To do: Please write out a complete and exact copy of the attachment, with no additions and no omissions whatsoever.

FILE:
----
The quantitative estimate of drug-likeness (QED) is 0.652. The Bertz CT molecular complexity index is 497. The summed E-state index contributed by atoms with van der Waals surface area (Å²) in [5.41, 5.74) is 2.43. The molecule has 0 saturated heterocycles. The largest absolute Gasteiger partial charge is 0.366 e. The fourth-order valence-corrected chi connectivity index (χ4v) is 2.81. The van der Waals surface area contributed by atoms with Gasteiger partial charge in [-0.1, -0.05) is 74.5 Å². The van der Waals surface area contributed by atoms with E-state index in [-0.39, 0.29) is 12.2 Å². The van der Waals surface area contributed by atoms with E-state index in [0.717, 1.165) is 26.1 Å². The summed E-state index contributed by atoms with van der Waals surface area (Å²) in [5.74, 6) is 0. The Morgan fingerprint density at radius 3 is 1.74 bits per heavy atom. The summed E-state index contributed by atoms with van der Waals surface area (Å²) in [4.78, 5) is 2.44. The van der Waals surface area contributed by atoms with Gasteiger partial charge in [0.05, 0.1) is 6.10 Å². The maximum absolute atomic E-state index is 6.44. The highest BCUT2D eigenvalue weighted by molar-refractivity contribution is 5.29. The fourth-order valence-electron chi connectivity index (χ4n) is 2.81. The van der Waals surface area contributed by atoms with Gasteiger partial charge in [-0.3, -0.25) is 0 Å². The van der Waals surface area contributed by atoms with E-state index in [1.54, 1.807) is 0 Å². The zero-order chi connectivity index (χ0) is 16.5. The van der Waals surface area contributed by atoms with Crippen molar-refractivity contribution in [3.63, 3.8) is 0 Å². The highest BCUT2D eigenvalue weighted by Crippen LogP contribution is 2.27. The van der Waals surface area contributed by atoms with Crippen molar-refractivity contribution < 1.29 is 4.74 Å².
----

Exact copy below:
The quantitative estimate of drug-likeness (QED) is 0.652. The Bertz CT molecular complexity index is 497. The summed E-state index contributed by atoms with van der Waals surface area (Å²) in [5.41, 5.74) is 2.43. The molecule has 0 saturated heterocycles. The largest absolute Gasteiger partial charge is 0.366 e. The fourth-order valence-corrected chi connectivity index (χ4v) is 2.81. The van der Waals surface area contributed by atoms with Gasteiger partial charge in [-0.1, -0.05) is 74.5 Å². The van der Waals surface area contributed by atoms with E-state index in [-0.39, 0.29) is 12.2 Å². The van der Waals surface area contributed by atoms with E-state index in [0.717, 1.165) is 26.1 Å². The summed E-state index contributed by atoms with van der Waals surface area (Å²) in [5.74, 6) is 0. The Morgan fingerprint density at radius 3 is 1.74 bits per heavy atom. The summed E-state index contributed by atoms with van der Waals surface area (Å²) in [4.78, 5) is 2.44. The van der Waals surface area contributed by atoms with Gasteiger partial charge in [0.05, 0.1) is 6.10 Å². The maximum absolute atomic E-state index is 6.44. The highest BCUT2D eigenvalue weighted by molar-refractivity contribution is 5.29. The fourth-order valence-electron chi connectivity index (χ4n) is 2.81. The van der Waals surface area contributed by atoms with Gasteiger partial charge in [-0.3, -0.25) is 0 Å². The van der Waals surface area contributed by atoms with E-state index in [1.54, 1.807) is 0 Å². The zero-order chi connectivity index (χ0) is 16.5. The van der Waals surface area contributed by atoms with Crippen molar-refractivity contribution in [3.63, 3.8) is 0 Å². The highest BCUT2D eigenvalue weighted by Crippen LogP contribution is 2.27. The van der Waals surface area contributed by atoms with Crippen molar-refractivity contribution < 1.29 is 4.74 Å².